There seems to be a lot of bellyaching from various pundits about equity bridges — one of the more startling innovations in the world of private-equity capital structures. Here’s Andrew Ross Sorkin explaining it, and putting the knife in at the end:
The arrangement allows leveraged buyout firms to buy companies with even less cash upfront. The idea is that the leveraged buyout firms will find other investors to ante up cash after the deal is announced.
These bridges can lead to trouble, however. If the private equity firms cannot find new investors — and it is their job, not the banks’, to find them — or if the value of the asset falls sharply, the banks are left holding the bag.
“This is how things blow up; people take more risk,” said Andy Kessler, a former research analyst and hedge fund manager who has written books about Wall Street. “If you go back to the crash of 1987, all the banks had huge bridges that went bust.”
Only a few deals have had equity bridges. So investment banks haven’t really learned how to price them. Some banks have charged close to nothing – what bankers facetiously call “fee break-even.” Some have syndicated equity for free just to get the other deal fees.
But Sorkin eventually comes clean on why equity bridges in fact aren’t nearly as risky as they look at first sight:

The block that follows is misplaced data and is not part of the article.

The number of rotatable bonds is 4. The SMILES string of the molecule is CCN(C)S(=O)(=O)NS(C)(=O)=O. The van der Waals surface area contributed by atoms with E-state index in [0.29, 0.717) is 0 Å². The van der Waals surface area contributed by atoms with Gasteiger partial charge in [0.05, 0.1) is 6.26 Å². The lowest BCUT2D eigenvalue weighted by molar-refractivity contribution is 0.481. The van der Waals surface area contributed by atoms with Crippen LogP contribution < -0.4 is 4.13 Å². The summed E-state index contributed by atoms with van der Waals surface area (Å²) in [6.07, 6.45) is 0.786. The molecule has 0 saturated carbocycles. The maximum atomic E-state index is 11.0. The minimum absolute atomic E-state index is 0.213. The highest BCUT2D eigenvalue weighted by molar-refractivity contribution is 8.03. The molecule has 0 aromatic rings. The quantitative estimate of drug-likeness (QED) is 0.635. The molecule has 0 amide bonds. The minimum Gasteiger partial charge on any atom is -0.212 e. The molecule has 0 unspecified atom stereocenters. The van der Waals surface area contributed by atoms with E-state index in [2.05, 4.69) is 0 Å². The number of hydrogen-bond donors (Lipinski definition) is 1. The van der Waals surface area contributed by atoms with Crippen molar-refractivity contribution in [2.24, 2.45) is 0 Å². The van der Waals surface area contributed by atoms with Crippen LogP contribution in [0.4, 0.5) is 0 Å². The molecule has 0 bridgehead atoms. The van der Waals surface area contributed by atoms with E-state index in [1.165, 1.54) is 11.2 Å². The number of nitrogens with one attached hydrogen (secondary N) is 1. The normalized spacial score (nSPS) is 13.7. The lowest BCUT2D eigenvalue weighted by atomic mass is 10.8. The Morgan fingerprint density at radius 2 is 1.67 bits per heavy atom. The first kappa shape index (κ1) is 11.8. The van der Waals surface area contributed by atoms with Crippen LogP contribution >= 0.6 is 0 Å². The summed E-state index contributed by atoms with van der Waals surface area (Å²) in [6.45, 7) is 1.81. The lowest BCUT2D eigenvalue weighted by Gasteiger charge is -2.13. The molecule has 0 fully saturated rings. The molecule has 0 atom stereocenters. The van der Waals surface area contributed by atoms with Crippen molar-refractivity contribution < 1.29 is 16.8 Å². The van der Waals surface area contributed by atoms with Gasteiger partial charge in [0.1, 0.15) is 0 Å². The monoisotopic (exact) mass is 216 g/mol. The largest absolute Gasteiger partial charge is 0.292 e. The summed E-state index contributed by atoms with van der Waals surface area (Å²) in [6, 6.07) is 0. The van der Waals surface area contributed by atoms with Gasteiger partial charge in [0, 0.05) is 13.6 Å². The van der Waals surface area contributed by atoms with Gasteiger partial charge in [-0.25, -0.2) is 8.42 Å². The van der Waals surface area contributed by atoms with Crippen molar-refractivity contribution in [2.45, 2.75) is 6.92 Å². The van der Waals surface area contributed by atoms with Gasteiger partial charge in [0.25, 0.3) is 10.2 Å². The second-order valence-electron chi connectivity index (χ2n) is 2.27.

In the case of TXU, Kohlberg Kravis and Texas Pacific are expected to invite their limited partners — the investors in their own funds, like big pension plans — to invest directly in this deal. By investing alongside the private equity firms, these investors can share in the rewards if the deal pays off without paying the same enormous fees to the firms that they typically do to invest in their funds. Private equity firms offer direct investment as an inducement to also invest in their funds that do carry fees.
The point here is that the limited partners in private equity funds, pretty much by definition, expect to get impressive returns net of those funds’ fees. And now those limited partners are being offered the opportunity to get gross returns on top of that. Given that private equity funds are having zero problems raising capital at the moment, I can’t for a minute see how any of them are going to have any difficulty syndicating the equity. It’s much more likely that their problem will be with aggrieved limited partners who aren’t able to get in on the deal.
If the bridge were to public equity, then it would be far riskier, since it would involve trying to syndicate something which was already traded on the markets. But that’s not an issue. So the only real risk here is that between the deal closing and syndication, some kind of huge event will hit the sector concerned, and that the limited partners will balk at coming into the deal at its initial valuation. But my guess is that the amount of time between the deal closing and syndication will be measured in days. The investors aren’t really buying into the specific equity risk, so much as they’re buying into the private-equity shop’s reputation for generating high returns.